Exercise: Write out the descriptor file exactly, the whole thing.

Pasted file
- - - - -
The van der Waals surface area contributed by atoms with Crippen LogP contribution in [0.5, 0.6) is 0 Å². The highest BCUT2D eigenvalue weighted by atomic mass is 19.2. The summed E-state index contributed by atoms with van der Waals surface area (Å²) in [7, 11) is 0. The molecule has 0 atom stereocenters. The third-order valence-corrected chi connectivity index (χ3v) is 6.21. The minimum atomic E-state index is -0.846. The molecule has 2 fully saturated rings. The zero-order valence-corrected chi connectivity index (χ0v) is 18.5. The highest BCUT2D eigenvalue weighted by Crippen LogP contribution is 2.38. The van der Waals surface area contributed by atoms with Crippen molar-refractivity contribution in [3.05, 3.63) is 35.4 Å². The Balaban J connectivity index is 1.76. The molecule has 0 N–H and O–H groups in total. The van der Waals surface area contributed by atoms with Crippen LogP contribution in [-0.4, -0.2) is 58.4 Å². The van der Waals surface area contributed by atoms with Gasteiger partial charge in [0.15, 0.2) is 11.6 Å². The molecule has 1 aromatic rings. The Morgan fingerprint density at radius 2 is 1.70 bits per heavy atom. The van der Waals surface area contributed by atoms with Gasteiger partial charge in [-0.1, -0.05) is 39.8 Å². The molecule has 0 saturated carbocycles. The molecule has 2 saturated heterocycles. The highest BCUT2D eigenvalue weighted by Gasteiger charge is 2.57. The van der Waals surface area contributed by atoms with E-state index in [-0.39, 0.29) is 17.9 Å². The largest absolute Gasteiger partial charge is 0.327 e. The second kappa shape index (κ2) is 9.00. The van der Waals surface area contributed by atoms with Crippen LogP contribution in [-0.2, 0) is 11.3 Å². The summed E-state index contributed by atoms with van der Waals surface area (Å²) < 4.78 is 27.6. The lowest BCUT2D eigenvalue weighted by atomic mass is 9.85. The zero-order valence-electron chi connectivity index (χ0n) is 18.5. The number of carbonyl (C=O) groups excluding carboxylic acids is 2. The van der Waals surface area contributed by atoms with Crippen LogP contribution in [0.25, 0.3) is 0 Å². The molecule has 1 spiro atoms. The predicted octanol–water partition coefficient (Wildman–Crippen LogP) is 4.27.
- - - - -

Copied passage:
The van der Waals surface area contributed by atoms with Crippen LogP contribution in [0.5, 0.6) is 0 Å². The highest BCUT2D eigenvalue weighted by atomic mass is 19.2. The summed E-state index contributed by atoms with van der Waals surface area (Å²) in [7, 11) is 0. The molecule has 0 atom stereocenters. The third-order valence-corrected chi connectivity index (χ3v) is 6.21. The minimum atomic E-state index is -0.846. The molecule has 2 fully saturated rings. The zero-order valence-corrected chi connectivity index (χ0v) is 18.5. The highest BCUT2D eigenvalue weighted by Crippen LogP contribution is 2.38. The van der Waals surface area contributed by atoms with Crippen molar-refractivity contribution in [3.05, 3.63) is 35.4 Å². The Balaban J connectivity index is 1.76. The molecule has 0 N–H and O–H groups in total. The van der Waals surface area contributed by atoms with Crippen LogP contribution in [-0.4, -0.2) is 58.4 Å². The van der Waals surface area contributed by atoms with Gasteiger partial charge in [0.15, 0.2) is 11.6 Å². The molecule has 1 aromatic rings. The Morgan fingerprint density at radius 2 is 1.70 bits per heavy atom. The van der Waals surface area contributed by atoms with Gasteiger partial charge in [-0.1, -0.05) is 39.8 Å². The molecule has 0 saturated carbocycles. The molecule has 2 saturated heterocycles. The highest BCUT2D eigenvalue weighted by Gasteiger charge is 2.57. The van der Waals surface area contributed by atoms with E-state index in [-0.39, 0.29) is 17.9 Å². The largest absolute Gasteiger partial charge is 0.327 e. The second kappa shape index (κ2) is 9.00. The van der Waals surface area contributed by atoms with Crippen LogP contribution in [-0.2, 0) is 11.3 Å². The summed E-state index contributed by atoms with van der Waals surface area (Å²) < 4.78 is 27.6. The lowest BCUT2D eigenvalue weighted by atomic mass is 9.85. The zero-order valence-electron chi connectivity index (χ0n) is 18.5. The number of carbonyl (C=O) groups excluding carboxylic acids is 2. The van der Waals surface area contributed by atoms with Crippen LogP contribution in [0.25, 0.3) is 0 Å². The molecule has 1 spiro atoms. The predicted octanol–water partition coefficient (Wildman–Crippen LogP) is 4.27.